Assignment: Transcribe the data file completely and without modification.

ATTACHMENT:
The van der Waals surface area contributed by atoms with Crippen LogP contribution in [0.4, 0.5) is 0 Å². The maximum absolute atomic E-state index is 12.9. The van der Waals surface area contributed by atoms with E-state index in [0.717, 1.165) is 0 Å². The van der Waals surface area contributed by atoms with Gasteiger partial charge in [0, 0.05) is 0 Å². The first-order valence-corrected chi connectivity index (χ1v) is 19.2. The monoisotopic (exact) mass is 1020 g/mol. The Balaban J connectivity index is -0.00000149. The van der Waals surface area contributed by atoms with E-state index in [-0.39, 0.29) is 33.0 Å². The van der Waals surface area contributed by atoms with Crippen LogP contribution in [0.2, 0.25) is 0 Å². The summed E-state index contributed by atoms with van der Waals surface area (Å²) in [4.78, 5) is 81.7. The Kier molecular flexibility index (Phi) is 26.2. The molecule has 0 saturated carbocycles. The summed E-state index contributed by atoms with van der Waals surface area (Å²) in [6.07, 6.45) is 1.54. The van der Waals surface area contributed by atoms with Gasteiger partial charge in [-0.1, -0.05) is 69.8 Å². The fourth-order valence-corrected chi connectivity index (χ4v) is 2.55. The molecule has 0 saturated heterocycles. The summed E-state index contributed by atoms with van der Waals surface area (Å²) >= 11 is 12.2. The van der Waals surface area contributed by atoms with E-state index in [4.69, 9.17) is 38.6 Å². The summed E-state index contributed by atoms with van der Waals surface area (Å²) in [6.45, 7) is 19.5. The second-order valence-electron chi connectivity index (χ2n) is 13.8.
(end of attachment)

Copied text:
The van der Waals surface area contributed by atoms with Crippen LogP contribution in [0.4, 0.5) is 0 Å². The maximum absolute atomic E-state index is 12.9. The van der Waals surface area contributed by atoms with E-state index in [0.717, 1.165) is 0 Å². The van der Waals surface area contributed by atoms with Gasteiger partial charge in [0, 0.05) is 0 Å². The first-order valence-corrected chi connectivity index (χ1v) is 19.2. The monoisotopic (exact) mass is 1020 g/mol. The Balaban J connectivity index is -0.00000149. The van der Waals surface area contributed by atoms with E-state index in [-0.39, 0.29) is 33.0 Å². The van der Waals surface area contributed by atoms with Crippen LogP contribution in [0.2, 0.25) is 0 Å². The summed E-state index contributed by atoms with van der Waals surface area (Å²) in [4.78, 5) is 81.7. The Kier molecular flexibility index (Phi) is 26.2. The molecule has 0 saturated carbocycles. The summed E-state index contributed by atoms with van der Waals surface area (Å²) in [6.07, 6.45) is 1.54. The van der Waals surface area contributed by atoms with Gasteiger partial charge in [-0.1, -0.05) is 69.8 Å². The fourth-order valence-corrected chi connectivity index (χ4v) is 2.55. The molecule has 0 saturated heterocycles. The summed E-state index contributed by atoms with van der Waals surface area (Å²) >= 11 is 12.2. The van der Waals surface area contributed by atoms with E-state index in [4.69, 9.17) is 38.6 Å². The summed E-state index contributed by atoms with van der Waals surface area (Å²) in [6.45, 7) is 19.5. The second-order valence-electron chi connectivity index (χ2n) is 13.8.